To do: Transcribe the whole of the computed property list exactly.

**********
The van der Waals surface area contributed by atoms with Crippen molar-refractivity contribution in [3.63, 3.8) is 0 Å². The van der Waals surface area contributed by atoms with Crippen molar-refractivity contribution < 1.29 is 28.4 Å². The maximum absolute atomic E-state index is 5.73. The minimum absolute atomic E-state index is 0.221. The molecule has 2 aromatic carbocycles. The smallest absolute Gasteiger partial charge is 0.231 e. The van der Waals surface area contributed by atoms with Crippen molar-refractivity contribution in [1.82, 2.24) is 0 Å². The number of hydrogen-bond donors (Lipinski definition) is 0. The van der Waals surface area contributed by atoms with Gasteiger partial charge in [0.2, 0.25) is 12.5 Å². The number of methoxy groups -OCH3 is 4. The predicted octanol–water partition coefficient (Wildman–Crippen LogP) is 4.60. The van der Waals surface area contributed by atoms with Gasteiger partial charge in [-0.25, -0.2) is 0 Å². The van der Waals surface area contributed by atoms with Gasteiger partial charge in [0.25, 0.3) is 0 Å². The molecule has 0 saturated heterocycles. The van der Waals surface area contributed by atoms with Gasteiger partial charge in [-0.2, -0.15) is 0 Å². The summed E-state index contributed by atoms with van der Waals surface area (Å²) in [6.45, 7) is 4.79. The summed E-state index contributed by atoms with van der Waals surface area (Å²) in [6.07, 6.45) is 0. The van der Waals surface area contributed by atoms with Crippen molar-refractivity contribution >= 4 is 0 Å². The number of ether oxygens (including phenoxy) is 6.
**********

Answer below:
The van der Waals surface area contributed by atoms with Crippen molar-refractivity contribution in [3.63, 3.8) is 0 Å². The van der Waals surface area contributed by atoms with Crippen molar-refractivity contribution < 1.29 is 28.4 Å². The maximum absolute atomic E-state index is 5.73. The minimum absolute atomic E-state index is 0.221. The molecule has 2 aromatic carbocycles. The smallest absolute Gasteiger partial charge is 0.231 e. The van der Waals surface area contributed by atoms with Crippen molar-refractivity contribution in [1.82, 2.24) is 0 Å². The number of hydrogen-bond donors (Lipinski definition) is 0. The van der Waals surface area contributed by atoms with Gasteiger partial charge in [0.2, 0.25) is 12.5 Å². The number of methoxy groups -OCH3 is 4. The predicted octanol–water partition coefficient (Wildman–Crippen LogP) is 4.60. The van der Waals surface area contributed by atoms with Gasteiger partial charge in [-0.25, -0.2) is 0 Å². The van der Waals surface area contributed by atoms with Gasteiger partial charge in [0.25, 0.3) is 0 Å². The molecule has 0 saturated heterocycles. The van der Waals surface area contributed by atoms with Gasteiger partial charge in [-0.2, -0.15) is 0 Å². The summed E-state index contributed by atoms with van der Waals surface area (Å²) in [6.45, 7) is 4.79. The summed E-state index contributed by atoms with van der Waals surface area (Å²) in [6.07, 6.45) is 0. The van der Waals surface area contributed by atoms with Crippen molar-refractivity contribution >= 4 is 0 Å². The number of ether oxygens (including phenoxy) is 6.